Timothy Jandovitz, who worked for Martoma at SAC, told the court he arrived at work the day after the results of the clinical trial were made public assuming that he and his boss might be out of a job.

“I believed that we had incurred significant losses in our portfolio,” Jandovitz said. “Normally Steve Cohen doesn’t like it when you lose him money.”

What Jandovitz didn’t realize, according to prosecutors, is that SAC has already reversed its position, albeit quietly. According to Jandovitz, Martoma told him that he was instructed by Cohen to not discuss the sell-off.

5. Martoma was expelled from Harvard Law School

Before ever landing a job with SAC, Martoma was kicked out of Harvard Law School for faking his grades.

In December 1998, Martoma created a phony transcript while applying to be a clerk for a federal appeals court. He changed his first-year Civil Procedure grade from B to A; Contracts from B+ to A; and Criminal Law from B to A. He left alone his grades in Torts (B+), Property (A) and Negotiation (A-).

According to findings from a Harvard administrative board, Martoma claimed that he falsified his transcript in order to make his parents think his grades were better than they actually were. He said he asked his younger brother to assemble and then mail his applications, but the brother mistook the fake transcript for the real one.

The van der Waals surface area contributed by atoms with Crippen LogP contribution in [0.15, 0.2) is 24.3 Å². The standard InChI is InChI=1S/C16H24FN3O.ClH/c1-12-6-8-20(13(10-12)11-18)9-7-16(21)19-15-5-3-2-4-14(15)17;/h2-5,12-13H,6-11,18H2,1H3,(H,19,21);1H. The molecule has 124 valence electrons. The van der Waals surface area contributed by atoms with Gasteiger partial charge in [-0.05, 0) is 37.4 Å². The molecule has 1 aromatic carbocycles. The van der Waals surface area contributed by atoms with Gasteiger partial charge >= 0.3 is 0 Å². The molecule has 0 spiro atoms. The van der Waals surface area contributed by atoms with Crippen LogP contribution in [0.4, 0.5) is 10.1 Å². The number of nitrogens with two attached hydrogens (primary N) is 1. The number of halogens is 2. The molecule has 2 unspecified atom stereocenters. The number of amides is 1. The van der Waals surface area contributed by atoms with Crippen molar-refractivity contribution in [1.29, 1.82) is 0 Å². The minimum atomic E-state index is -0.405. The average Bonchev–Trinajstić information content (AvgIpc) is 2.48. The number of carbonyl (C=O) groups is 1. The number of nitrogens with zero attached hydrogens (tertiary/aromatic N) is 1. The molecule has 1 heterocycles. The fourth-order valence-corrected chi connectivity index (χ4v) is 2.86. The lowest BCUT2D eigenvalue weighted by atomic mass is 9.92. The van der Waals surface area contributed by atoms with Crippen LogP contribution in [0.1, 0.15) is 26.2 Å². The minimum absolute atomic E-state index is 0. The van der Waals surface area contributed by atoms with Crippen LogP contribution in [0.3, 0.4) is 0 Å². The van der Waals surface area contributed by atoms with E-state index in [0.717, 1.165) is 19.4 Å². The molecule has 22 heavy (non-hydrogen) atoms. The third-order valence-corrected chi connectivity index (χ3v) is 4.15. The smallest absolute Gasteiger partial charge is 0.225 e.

Martoma was found out when a clerk in one of the courts he applied to checked the transcript with the law school registrar. Martoma was brought before the administrative board, which ruled that he had “falsified his transcript, interviewed with judges under false pretenses, and gave untruthful answers to questions of administrators at the law school.” After his expulsion, Martoma changed his name — it used to be Ajai Mathew Mariamdani Thomas — and won admission to Stanford University’s Graduate School of Business. He graduated with an MBA.

News of the expulsion emerged from two orders issued by U.S. District Judge Paul Gardephe in which he ruled that documents related to the incident should be unsealed.

Martoma’s attorneys fought to keep the documents sealed, calling the information “volcanic” and “grossly prejudicial.” A spokesman for Martoma said that raising the expulsion represented “a transparent effort by the government to unduly influence the ongoing court proceedings.”


Jason M. Breslow

Jason M. Breslow, Former Digital Editor